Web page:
By Raymond Westbrook
Booklet by way of Westbrook, Raymond
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Additional resources for Property and Family in Biblical Law (JSOT Supplement Series)
169. 2. Proposed originally by G. Driver, Deuteronomy (ICC; Edinburgh: T. & T. Clark, 1896), pp. 178-80. 3. Deuteronomy, p. 170. 4. There is the further point that it is hard to imagine a 'law-giver' in such a primitive society: one would expect the development of the law at this stage to be organic and not by legislative innovation. 40 Property and the Family in Biblical Law sion that it is a later development or an earlier survival. If it is later then it is an academic invention, not developed organically from early time but only by the legislators of the exilic or postexilic period.
Socio-Economic Background', p. 122. 2. 'Paralleles nouziens avec lois et coutumes de 1'ancient testament', RB 44 (1935), p. 38. 3. J. Lewy, 'The Biblical Institution of Deror in the Light of Akkadian Docu- 2. Jubilee Laws 4! Ammi-saduqa, the most important document for our purposes, states: If a free man of Numhia, of Emut-balum, of Ida-maraz, of Uruk, of Isin, of Kisura, [or] of Malgium, has 'bound' an obligation (ehiltum) and [has given] himself or his wife or children into servitude or as a pledge..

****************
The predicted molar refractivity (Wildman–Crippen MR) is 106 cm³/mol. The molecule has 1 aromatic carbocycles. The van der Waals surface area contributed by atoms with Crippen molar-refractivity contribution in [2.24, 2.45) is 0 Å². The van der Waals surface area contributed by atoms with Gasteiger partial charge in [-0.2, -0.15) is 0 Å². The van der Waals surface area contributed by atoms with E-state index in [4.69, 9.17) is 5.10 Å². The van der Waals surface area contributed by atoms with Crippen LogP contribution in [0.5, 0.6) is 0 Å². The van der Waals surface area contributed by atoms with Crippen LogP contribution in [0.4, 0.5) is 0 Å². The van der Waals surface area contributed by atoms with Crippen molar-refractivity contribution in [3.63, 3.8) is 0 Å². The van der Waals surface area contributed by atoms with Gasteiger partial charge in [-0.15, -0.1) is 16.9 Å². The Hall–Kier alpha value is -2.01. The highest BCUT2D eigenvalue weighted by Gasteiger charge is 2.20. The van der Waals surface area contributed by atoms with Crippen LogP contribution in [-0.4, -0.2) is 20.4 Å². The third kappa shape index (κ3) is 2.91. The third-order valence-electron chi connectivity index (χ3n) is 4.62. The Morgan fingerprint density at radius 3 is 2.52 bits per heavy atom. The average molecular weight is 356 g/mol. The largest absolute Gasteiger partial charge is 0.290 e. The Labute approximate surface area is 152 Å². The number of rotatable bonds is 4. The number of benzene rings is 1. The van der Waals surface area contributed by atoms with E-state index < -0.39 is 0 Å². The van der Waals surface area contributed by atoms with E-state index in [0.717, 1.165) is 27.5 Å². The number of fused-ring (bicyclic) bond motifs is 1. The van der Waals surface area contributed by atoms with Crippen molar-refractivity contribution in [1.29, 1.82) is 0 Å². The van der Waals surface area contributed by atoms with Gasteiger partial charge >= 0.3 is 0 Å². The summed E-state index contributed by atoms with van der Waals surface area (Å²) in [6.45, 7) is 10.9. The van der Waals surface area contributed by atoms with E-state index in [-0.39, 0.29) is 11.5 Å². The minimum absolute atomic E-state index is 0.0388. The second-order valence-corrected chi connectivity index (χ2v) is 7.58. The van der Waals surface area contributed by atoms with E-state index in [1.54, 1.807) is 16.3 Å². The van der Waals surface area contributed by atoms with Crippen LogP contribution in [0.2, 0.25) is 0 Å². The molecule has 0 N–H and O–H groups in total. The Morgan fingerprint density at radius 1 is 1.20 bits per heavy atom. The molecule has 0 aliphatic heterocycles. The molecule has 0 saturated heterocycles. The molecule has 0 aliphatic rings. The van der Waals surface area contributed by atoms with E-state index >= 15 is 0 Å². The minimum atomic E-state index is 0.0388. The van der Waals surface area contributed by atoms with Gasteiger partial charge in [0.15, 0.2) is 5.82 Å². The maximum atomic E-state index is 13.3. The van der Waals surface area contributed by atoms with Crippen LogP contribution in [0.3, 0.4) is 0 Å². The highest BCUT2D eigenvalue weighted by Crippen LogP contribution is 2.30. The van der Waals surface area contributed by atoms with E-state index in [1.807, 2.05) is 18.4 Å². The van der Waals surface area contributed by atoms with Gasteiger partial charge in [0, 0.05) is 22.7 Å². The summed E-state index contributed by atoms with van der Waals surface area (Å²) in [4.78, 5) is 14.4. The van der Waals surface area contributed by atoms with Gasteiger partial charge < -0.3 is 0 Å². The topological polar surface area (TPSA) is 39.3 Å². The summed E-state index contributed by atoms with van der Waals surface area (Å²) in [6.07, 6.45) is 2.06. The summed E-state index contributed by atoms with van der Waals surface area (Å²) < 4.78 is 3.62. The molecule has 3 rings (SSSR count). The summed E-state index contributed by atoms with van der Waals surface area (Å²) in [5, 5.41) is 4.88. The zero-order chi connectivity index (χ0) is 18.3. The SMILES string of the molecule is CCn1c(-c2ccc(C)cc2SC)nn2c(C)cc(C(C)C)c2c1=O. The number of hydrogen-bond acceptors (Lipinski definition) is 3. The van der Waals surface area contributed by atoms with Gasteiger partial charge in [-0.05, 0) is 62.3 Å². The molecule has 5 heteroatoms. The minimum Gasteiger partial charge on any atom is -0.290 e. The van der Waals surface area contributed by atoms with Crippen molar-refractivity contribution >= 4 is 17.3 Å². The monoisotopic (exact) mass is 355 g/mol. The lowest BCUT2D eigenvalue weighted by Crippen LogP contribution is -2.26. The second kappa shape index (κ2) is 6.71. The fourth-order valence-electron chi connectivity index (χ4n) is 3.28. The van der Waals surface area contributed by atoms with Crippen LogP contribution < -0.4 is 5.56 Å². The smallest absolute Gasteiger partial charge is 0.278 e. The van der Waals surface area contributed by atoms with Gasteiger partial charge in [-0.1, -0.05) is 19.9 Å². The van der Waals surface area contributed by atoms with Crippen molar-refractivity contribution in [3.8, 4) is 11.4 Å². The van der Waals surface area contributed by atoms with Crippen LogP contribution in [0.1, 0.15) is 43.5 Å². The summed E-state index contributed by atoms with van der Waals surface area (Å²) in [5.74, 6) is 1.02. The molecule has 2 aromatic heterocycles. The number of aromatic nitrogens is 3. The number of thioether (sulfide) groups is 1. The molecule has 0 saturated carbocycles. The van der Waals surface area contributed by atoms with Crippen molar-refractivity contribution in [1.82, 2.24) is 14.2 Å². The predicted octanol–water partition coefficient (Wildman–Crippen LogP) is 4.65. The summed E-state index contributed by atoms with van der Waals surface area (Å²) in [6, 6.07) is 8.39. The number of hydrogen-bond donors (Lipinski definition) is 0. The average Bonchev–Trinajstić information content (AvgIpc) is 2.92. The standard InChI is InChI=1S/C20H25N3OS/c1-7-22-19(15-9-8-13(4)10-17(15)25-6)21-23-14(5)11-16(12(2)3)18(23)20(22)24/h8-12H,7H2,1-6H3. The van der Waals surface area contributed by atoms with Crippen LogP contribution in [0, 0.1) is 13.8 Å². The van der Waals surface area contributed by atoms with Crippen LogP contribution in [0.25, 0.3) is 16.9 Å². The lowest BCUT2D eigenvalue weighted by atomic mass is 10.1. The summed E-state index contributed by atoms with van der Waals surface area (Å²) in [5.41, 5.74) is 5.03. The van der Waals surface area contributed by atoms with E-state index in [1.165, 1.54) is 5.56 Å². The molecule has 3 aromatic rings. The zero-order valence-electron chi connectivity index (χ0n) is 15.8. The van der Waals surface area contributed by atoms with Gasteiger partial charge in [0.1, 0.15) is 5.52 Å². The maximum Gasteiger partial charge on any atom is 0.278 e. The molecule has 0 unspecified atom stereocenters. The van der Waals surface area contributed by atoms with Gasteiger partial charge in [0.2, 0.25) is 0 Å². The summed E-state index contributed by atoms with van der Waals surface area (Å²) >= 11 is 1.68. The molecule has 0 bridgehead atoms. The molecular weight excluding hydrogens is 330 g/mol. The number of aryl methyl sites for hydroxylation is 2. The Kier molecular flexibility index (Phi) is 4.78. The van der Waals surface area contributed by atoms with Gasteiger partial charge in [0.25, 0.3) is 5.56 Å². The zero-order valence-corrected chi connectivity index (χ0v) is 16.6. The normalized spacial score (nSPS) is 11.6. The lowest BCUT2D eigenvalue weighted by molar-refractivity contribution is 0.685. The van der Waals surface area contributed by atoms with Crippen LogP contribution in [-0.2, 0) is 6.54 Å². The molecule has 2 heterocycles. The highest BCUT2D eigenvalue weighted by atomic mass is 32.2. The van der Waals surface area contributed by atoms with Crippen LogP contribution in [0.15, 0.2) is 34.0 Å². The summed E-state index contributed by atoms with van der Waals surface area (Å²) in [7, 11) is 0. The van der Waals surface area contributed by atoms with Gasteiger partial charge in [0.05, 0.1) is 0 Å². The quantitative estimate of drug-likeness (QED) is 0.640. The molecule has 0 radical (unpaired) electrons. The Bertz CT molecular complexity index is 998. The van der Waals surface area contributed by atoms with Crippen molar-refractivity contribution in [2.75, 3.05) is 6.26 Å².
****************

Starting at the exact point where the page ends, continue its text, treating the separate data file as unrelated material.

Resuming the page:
20: 'The field and the cave that is in it were made over to Abraham as a possession for a burying place by the Hittites' (RSV). 1600 BCE. It would be rash, therefore, to draw any conclusions about the exact source of the law of Genesis 23. But we suggest that the widespread existence in the latter half of the second millenium BCE of a legal fiction of double transfer, by sovereign as well as by property-owner, in cases where the long-term rights of the alienee to the land were to be particularly emphasized, might well give rise to the popular notion of the alienee acquiring the land both from sovereign and owner, either of which could be indifferently mentioned as alienator.